5. Modifications of in-plane properties
The reductions in the in-plane strength of the composite, which inevitably accompany the sought after out-of-plane performance enhancement, will need to be considered carefully in future designs . Not doing so risks the appearance of unexpected new failure modes in through-thickness reinforced structures. For example, quasi-static loading tests of Z-pinned or tufted structural test elements have shown them to reach considerably higher maximum loads than their equivalent control structures but with the energy absorption localized in different parts of the structure and often leading to surface fibre fractures or even through section failures [15,16]. Such failure modes may be highly undesirable in the specific context of the use of that particular structure, creating a new problem that may even be more serious than the initial delamination problem being tackled. In other words, it is possible to have too much of a good thing and a suitable balance needs to be achieved and captured in future global structural models.
To date, sufficient experimental work has not yet been done to establish adequate databases on the effects of microfastener inclusion on the resulting quasi-static properties of the composite [25,26]. Unlike in the case of delamination, the effect of a microfastener array will probably be more dependent on the geometry of the array than on the material properties of the actual microfasteners . It will once again be highly dependent on the topology of the fibre bed as it is the perturbation in this structure that determines the eventual property knockdown. Thus, quasi-isotropic arrangement of fibre layers will be affected less than a unidirectional composite. The range of in-plane strength knockdowns observed is between 0% and 40%, depending on the topology and the loading on the specimen. The worst scenario would be a high areal density (approx. 4%) of microfasteners in a unidirectional composite subjected to compressive loading. It is possible for the resin-rich eyelets to become merged together thus failing to provide resistance to buckling of the in-plane fibres and resulting in premature failure of the specimen .
Contrary to commonly expressed expectation, there is relatively little breakage of in-plane fibres incurred by the processes of microfastener insertion. In the case of Z-pin insertion, the action of the ultrasonic gun produces sufficient heat to lower significantly the viscosity of the uncured resin matrix, thus allowing the fibre tows to move around the intruding Z-pin. Similarly, thread-less passage of the tufting needle though a dry fibre preform has been shown to have very little effect on the tensile stiffness and strength of the final infused and cured laminate, compared with control. It is the locking effect of the crimp in the in-plane fibres introduced by the tuft seam that initiates the damage under loading (JWG Treiber 2012, unpublished data).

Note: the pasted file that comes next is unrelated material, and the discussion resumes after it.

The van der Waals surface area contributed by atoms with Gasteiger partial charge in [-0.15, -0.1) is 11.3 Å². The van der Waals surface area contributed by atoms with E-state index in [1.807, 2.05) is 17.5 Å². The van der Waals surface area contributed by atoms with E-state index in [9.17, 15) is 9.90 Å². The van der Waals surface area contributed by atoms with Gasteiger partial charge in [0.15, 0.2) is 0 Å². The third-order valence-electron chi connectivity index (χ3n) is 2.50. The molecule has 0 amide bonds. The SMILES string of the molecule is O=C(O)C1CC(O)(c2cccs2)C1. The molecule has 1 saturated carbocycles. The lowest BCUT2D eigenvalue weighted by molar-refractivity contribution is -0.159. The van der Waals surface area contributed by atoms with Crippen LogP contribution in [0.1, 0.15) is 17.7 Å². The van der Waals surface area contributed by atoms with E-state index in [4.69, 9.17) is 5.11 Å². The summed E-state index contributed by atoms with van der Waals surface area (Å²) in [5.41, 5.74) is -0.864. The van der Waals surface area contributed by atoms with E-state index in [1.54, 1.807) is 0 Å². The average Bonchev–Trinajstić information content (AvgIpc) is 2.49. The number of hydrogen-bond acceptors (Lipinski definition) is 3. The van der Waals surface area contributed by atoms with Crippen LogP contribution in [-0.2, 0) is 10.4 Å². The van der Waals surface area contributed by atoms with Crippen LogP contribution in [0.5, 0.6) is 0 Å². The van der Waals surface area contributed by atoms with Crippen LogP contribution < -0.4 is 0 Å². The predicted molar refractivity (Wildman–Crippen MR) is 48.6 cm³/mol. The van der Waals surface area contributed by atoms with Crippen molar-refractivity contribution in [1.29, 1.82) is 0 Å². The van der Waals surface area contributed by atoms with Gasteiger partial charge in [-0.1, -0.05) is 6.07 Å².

6. Fatigue, low energy impact and high rate loading
Even less work has been carried out on examining the consequences of through-thickness reinforcement on resistance to fatigue loading. Regarding resistance to delamination crack growth, the result is positive, with fatigue crack growth generally inhibited by the presence of Z-pins . In-plane tensile fatigue in Z-pinned laminates has been examined by Mouritz & Chang , with no particular concerns on performance being raised. Some of the first work to look at the fatigue performance of a single Z-pin, in which both the wear-out of the pin and the pin–laminate interface were investigated, has recently been reported . Following a similar modelling strategy described above, as employed for the quasi-static loading case, this information will eventually be used to inform model development and application to larger structural fatigue loading cases.
Delamination is commonly the result of transverse impact loading to composite structures. Such impacts can take place at low velocity, e.g. tool drop, leading to barely visible impact damage (BVID), or at much higher loading rates such as bird strike. As a measure to resist delamination propagation from such events microfastener reinforcement needs to be able to perform at a range of loading rates. Some work has been done to show the effectiveness of microfasteners in resisting delamination because of drop weight impact and the resulting compression after impact (CAI) strength improvement, compared with the same test on an equivalent control specimen [4,32]. Such studies have demonstrated significant reductions in the average damage area caused by a falling dart at impact energies of around 20 J. It is possible to tailor the extent of the damaged region by selected placement of microfastener arrays around the impact point and the modelling tools described here should help with optimization of array placement in this context.
To date, there has been very little work to quantify the effect that loading rate has on microfastener reinforcement, from a fundamental understanding point of view. As part of a multi-scale modelling strategy, this is an essential ingredient so as to avoid having to characterize each specific loading scenario empirically.